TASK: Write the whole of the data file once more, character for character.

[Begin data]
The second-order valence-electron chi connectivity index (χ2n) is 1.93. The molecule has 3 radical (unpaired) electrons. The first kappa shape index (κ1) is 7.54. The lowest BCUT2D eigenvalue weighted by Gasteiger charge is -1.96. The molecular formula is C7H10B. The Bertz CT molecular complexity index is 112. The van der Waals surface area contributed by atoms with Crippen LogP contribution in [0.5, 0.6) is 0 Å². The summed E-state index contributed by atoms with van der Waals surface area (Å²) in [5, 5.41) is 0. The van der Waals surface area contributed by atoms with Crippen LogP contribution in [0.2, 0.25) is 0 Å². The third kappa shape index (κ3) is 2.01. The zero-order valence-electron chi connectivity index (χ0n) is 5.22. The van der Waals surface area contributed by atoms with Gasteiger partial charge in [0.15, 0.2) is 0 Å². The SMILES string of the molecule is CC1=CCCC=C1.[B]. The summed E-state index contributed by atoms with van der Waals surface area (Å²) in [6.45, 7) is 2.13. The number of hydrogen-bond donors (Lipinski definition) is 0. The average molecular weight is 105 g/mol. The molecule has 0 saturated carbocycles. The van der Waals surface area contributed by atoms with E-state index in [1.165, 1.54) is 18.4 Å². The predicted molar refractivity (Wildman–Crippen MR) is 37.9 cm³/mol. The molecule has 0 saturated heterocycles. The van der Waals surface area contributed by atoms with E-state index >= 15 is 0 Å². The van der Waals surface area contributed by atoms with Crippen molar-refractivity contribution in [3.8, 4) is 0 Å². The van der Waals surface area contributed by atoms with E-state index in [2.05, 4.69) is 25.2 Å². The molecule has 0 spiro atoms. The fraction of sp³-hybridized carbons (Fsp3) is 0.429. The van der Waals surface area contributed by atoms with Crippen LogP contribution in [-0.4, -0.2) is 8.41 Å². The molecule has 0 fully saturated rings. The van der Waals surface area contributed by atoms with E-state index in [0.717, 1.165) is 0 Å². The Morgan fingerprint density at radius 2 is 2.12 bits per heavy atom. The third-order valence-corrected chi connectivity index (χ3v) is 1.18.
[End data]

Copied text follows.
The second-order valence-electron chi connectivity index (χ2n) is 1.93. The molecule has 3 radical (unpaired) electrons. The first kappa shape index (κ1) is 7.54. The lowest BCUT2D eigenvalue weighted by Gasteiger charge is -1.96. The molecular formula is C7H10B. The Bertz CT molecular complexity index is 112. The van der Waals surface area contributed by atoms with Crippen LogP contribution in [0.5, 0.6) is 0 Å². The summed E-state index contributed by atoms with van der Waals surface area (Å²) in [5, 5.41) is 0. The van der Waals surface area contributed by atoms with Crippen LogP contribution in [0.2, 0.25) is 0 Å². The third kappa shape index (κ3) is 2.01. The zero-order valence-electron chi connectivity index (χ0n) is 5.22. The van der Waals surface area contributed by atoms with Gasteiger partial charge in [0.15, 0.2) is 0 Å². The SMILES string of the molecule is CC1=CCCC=C1.[B]. The summed E-state index contributed by atoms with van der Waals surface area (Å²) in [6.45, 7) is 2.13. The number of hydrogen-bond donors (Lipinski definition) is 0. The average molecular weight is 105 g/mol. The molecule has 0 saturated carbocycles. The van der Waals surface area contributed by atoms with E-state index in [1.165, 1.54) is 18.4 Å². The predicted molar refractivity (Wildman–Crippen MR) is 37.9 cm³/mol. The molecule has 0 saturated heterocycles. The van der Waals surface area contributed by atoms with E-state index >= 15 is 0 Å². The van der Waals surface area contributed by atoms with Crippen molar-refractivity contribution in [3.8, 4) is 0 Å². The van der Waals surface area contributed by atoms with E-state index in [2.05, 4.69) is 25.2 Å². The molecule has 0 spiro atoms. The fraction of sp³-hybridized carbons (Fsp3) is 0.429. The van der Waals surface area contributed by atoms with Crippen LogP contribution in [-0.4, -0.2) is 8.41 Å². The molecule has 0 fully saturated rings. The van der Waals surface area contributed by atoms with E-state index in [0.717, 1.165) is 0 Å². The Morgan fingerprint density at radius 2 is 2.12 bits per heavy atom. The third-order valence-corrected chi connectivity index (χ3v) is 1.18.